Executives at the Global Leadership Forum and the T.D. Jakes Foundation had originally scheduled a live event, but with most of the world still on lockdown, they opted instead for a virtual forum. People focused on workforce issues in science, technology, engineering, the arts, and math (STEAM) joined the online discussion hosted by Hattie Hill, president and CEO of the T.D. Jakes Foundation, and Kendall Norris, CEO of the Global Leadership Forum (GLF).
Midway through the two-hour event, Bishop T.D. Jakes popped in to say a few words. On Twitter, he wrote: “We are honored to be a part of today’s STEAM conversation with @FoundationTDJ, @GLFnow, and dozens of partner organizations from around the nation on how we can collaborate to address inequality, economic disparity, and the digital divide.”
Hill, who has spent three decades developing diversity and inclusion and gender equity strategies that drive change, joined the T.D. Jakes Foundation in 2019. The mission of the foundation is to fill the gap between untapped human potential and industry opportunity through STEAM initiatives.
“We’re bringing people together—faith leaders, community leaders, and educators—to see what their challenges are, to collaborate, educate and inspire,” she said.
“Talent is equally distributed, but opportunity is not”
In his opening address, Norris started with a quote often attributed to Leila Janah, a social entrepreneur who created job opportunities for poor communities in Kenya, Uganda, and India. Creating pathways in STEAM and enhancing opportunity was one of the main drivers for the GLF, he added. Founded in 2015, GLF aims to connect STEAM organizations working to transform underserved communities and build tomorrow’s workforce.
Keynote speakers included Kim Mitchell, vice president of program development and operations at NPower, and Dr. Nicol Turner Lee, a fellow in The Brookings Institution’s Governance Program’s Center for Technology Innovation.
Dr. Lee, who researches public policy designed to enable equitable access to technology across the U.S., covered the digital divide and its disproportionate impact on people of color. She added, however, that although COVID-19 has highlighted health disparities experienced by socially disadvantaged populations and problems of digital access and connectivity in low-income communities, it’s important to bear in mind the “firestorm” of health-related data needed for the implementation of public health practice.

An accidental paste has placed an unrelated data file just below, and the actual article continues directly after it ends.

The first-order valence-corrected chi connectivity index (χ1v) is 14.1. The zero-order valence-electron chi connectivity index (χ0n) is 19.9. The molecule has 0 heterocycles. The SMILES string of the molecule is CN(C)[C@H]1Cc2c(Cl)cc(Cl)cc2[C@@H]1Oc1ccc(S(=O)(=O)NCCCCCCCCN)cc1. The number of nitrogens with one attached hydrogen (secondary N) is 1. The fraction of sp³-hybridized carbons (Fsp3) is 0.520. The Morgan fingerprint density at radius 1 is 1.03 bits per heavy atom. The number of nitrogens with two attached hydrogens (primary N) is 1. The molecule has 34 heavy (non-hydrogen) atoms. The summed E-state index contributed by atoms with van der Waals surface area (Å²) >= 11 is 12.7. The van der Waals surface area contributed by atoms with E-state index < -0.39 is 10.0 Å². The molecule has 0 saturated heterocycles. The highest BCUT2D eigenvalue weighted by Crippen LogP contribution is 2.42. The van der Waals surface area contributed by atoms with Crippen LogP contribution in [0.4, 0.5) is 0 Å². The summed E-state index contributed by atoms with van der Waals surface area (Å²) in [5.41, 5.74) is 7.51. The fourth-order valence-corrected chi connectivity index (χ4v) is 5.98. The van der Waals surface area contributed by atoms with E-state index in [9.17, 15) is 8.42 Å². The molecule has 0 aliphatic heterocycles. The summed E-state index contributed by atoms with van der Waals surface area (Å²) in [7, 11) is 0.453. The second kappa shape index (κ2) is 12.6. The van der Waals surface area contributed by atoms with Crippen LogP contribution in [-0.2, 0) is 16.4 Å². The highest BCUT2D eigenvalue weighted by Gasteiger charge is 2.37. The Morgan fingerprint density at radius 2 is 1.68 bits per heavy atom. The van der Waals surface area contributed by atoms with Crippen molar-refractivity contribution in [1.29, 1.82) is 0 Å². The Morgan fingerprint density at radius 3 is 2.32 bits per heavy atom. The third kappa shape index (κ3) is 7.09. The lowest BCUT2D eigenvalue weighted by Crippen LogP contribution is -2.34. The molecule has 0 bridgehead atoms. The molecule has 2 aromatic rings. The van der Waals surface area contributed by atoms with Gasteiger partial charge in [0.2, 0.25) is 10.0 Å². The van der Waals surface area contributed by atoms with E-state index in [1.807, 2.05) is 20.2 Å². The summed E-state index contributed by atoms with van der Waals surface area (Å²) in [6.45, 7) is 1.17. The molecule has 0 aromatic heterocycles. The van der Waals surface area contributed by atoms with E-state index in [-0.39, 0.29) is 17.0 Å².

“We will need to have a ready workforce to drive our narratives and penetrate underserved markets,” Lee said.
“Having a bold agenda post-COVID-19 will be critical”
Mitchell stressed the importance of coalitions in serving vulnerable populations. She also spoke about the need to drive an advocacy agenda at the local, regional, and federal levels to connect with the legislative community.
“This is the moment to become bolder and go beyond standards of excellence, passing grades, access to college, and other system barriers,” said one speaker from NAF. “Instructional Technology and delivery strategies have to have a new look. We need a collective voice that can push a national agenda without ego.”
Norris said after two and half years, the GLF has reached a process of maturity in creating sustainability and taking advantage of Program-Related Investments (PRIs), or grants that foundations use to give money for community development.
Members of the GLF include BDPA, an organization of professionals in computer science and information technology, Career Communications Group, producer of publications and events that target students pursuing paths to science, technology, engineering, and math (STEM) careers, the Information Technology Senior Management Forum (ITSMF), which works to increase the representation of black professionals at senior levels in technology, and NAF (formerly known as National Academy Foundation) which brings education, business, and community leaders together to transform the high school experience. Other member organizations are Black Women in Science and Engineering (BWISE), which is focused on bridging the leadership gap for black women in STEM, and NPower Inc, which creates pathways to economic prosperity by launching digital careers for military veterans and young adults from underserved communities.